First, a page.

Anuvaad (Translation), Anukaran (Mimesis), Samvaad (Dialogue): Translating Bertolt Brecht’s Die Dreigroschenoper (1928) as Teen Kaudi ki Nautanki (2010)
This paper presents preliminary notes on Teen Kaudi ki Nautanki, my current project of translating Bertolt Brecht’s Die Dreigroschenoper (1928) from German into Hindi. Conceived as a preface to the translation, the paper addresses the relevance of a new translation of this play into Hindi, while outlining specific challenges that accompany such a translation.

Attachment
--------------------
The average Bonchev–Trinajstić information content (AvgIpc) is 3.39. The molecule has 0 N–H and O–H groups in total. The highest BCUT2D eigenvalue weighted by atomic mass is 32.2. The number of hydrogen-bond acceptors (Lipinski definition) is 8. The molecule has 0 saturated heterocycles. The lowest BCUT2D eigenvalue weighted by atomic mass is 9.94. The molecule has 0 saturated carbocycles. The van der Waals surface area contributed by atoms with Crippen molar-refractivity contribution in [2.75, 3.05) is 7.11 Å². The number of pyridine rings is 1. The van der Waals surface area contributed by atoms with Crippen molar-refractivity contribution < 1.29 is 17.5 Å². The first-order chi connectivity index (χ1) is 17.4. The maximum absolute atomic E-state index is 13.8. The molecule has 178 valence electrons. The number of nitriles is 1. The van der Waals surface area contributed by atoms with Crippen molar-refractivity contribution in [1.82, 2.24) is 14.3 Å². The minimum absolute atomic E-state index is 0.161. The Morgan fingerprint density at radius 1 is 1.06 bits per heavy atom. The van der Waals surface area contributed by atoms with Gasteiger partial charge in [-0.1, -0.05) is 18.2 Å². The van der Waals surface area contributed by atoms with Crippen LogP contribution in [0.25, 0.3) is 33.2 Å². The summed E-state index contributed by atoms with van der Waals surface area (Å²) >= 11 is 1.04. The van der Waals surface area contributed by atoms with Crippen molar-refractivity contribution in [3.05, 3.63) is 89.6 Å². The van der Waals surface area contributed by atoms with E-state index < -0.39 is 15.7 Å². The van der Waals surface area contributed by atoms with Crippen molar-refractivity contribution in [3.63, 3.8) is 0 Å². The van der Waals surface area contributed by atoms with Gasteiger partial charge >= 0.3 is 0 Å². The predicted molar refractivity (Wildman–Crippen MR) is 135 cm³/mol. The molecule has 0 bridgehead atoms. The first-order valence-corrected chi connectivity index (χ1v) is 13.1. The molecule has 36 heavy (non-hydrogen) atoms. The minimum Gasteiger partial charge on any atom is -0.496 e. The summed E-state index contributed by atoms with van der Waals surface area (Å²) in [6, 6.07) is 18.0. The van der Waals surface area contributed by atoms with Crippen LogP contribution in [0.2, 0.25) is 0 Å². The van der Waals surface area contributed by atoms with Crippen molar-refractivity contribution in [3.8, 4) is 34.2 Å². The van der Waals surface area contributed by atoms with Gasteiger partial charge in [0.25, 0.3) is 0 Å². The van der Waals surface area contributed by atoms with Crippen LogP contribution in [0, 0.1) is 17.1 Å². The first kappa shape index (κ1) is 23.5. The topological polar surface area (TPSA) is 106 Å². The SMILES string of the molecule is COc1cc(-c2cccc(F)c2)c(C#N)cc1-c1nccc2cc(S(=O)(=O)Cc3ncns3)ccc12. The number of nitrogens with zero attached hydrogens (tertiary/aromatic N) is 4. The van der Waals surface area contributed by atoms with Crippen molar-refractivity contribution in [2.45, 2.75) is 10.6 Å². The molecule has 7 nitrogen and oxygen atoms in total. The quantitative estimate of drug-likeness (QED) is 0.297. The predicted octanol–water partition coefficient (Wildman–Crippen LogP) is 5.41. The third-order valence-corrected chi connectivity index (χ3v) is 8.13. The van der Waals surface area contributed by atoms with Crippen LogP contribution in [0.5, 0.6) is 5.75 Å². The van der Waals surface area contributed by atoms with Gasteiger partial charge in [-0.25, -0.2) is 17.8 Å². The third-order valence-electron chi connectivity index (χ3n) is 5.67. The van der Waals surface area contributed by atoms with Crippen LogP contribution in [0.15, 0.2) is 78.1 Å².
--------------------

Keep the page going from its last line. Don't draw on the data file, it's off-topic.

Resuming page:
The paper begins with a brief historical overview of adaptations/translations of Brecht’s plays into Hindi/Hindustani and their productions for Hindi speaking/comprehending audiences in India, highlighting the intertextuality and interculturality of Brecht’s Hindi adaptations. By focusing on just Hindi adaptations—which in most cases draw on the English translations of the plays—the paper privileges specific evaluations of non-Anglophone linguistic contexts for locating Brecht in/and Asia. To this end, the paper identifies historical and political markers in post-Independence India as they bear upon translations/adaptations. The new Hindi translation of Die Dreigroschenoper reads issues central to the play—class, corruption, crime, and capital—in the context of early-21st century India of a free-market economy, multinational finance, and the ever-growing rift between the lowest, middle, and upper classes. The translation, therefore, utilizes a Hindi that is inevitably influenced by globalization and migration, without reducing the interpretation of these influences to Bollywood Hinglish, which is often cast as an easy alternative to the dry, bureaucratic, artificially Sanskritized Hindi. Situating the act of translation (anuvaad) in the possibility of an intercultural mimesis (anukaran) of/and dialogue (samvaad), the paper spotlights the linguistic hybridity and multiplicity to imagine the afterlife of the play in Hindi in the 21st century. The paper will be delivered in English.